FCC: Protecting call, location data is carriers' responsibility
If wireless carriers choose to collect call and location data from mobile devices, it's their responsibility to keep it confidential, the Federal Communications Commission ruled June 27.
"Consumers rightfully expect that private information--for example, numbers called, the times of those calls, and the locations from which a customer makes those calls--will be safeguarded," FCC Acting Chairwoman Mignon Clyburn wrote in her statement accompanying the ruling (.pdf).
The ruling cites the revelation in November 2011 that, due to a security vulnerability, third parties could access mobile device information collected by Carrier IQ, software that helps carriers track how their networks are functioning. The security flaw could've allowed access to consumer location data.
Carriers can still collect consumer data--"we acknowledge that there may well be good reasons for carriers" to do so, the ruling says.
Third-party applications are not affected by the ruling. There also is no prescribed way for carriers to protect the information, so they can choose how to go about it.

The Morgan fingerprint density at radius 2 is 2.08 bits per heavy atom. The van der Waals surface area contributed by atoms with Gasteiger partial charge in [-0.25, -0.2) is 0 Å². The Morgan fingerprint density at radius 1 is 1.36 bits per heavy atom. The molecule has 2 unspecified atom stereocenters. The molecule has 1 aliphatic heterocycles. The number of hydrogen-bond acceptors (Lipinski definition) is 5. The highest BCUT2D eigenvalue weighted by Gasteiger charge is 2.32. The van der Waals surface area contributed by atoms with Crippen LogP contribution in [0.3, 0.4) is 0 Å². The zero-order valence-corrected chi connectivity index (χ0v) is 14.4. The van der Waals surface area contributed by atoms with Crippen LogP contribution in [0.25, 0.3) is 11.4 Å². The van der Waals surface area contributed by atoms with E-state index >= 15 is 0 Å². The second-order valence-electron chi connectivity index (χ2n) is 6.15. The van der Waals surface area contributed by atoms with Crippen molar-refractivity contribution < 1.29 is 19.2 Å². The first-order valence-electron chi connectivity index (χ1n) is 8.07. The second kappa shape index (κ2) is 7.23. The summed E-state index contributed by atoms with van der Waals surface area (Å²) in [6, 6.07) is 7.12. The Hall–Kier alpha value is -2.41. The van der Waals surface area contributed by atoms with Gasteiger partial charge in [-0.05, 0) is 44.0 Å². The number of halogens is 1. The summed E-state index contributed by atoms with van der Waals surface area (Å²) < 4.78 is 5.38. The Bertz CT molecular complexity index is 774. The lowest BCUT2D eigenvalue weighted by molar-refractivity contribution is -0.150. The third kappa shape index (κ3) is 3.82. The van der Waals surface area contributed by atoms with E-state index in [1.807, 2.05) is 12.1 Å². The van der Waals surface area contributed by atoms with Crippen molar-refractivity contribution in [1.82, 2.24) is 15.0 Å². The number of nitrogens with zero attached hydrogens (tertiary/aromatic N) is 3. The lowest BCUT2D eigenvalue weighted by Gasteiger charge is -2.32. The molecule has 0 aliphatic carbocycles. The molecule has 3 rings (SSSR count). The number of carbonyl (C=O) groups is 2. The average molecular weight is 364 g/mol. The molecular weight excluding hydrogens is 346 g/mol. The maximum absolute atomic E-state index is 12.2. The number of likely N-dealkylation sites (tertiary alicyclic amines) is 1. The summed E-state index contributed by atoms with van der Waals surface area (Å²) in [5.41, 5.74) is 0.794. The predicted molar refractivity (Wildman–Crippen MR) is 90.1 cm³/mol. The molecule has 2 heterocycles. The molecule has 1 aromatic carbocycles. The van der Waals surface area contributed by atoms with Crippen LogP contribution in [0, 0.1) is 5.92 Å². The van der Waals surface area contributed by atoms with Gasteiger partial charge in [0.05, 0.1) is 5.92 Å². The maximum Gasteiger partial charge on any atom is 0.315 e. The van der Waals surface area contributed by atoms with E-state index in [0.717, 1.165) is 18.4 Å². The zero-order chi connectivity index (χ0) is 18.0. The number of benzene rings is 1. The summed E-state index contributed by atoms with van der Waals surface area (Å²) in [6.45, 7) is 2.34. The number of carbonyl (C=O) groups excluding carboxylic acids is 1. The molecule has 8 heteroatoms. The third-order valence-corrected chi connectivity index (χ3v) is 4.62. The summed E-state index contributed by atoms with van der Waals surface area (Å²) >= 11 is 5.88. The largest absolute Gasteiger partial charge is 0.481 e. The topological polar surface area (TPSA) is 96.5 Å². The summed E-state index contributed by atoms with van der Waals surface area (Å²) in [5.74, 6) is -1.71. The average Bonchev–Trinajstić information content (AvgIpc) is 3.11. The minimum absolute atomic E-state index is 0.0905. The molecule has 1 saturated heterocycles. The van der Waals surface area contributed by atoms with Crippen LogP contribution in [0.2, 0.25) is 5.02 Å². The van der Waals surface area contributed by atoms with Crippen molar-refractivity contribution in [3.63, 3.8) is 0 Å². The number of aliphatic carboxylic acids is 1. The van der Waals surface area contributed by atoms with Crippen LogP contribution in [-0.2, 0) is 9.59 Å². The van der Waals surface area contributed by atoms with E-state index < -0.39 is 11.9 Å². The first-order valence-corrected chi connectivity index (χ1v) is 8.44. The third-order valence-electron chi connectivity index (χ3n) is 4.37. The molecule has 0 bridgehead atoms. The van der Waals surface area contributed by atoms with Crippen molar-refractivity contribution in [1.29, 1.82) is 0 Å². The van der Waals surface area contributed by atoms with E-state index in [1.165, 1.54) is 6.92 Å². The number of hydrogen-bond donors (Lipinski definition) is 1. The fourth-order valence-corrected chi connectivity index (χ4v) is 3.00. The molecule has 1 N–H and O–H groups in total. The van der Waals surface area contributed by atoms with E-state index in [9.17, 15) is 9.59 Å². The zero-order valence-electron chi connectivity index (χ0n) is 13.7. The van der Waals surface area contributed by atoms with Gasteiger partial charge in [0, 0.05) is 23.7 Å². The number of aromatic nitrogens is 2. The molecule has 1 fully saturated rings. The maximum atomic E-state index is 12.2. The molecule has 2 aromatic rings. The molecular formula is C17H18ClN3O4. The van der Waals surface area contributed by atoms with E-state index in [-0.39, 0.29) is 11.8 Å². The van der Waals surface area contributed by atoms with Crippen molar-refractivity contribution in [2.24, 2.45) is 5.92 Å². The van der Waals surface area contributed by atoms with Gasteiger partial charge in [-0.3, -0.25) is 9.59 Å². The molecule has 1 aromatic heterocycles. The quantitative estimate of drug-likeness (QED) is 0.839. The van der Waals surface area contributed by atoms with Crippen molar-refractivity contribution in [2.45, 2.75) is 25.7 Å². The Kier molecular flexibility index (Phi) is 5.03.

In her statement, Commissioner Jessica Rosenworcel described the ruling as overdue. "It has been over six years since the Commission last updated its customer proprietary network information (CPNI) rules. Think about that. Our last major decision was released before the introduction of the iPhone," she wrote.
The New America Foundation's Open Technology Institute released a statement that called on the FCC to not wait so long before it next updates the rules, adding that disclosure and consent around CPNI should be strengthened.
- download the ruling, FCC-13-89 (.pdf)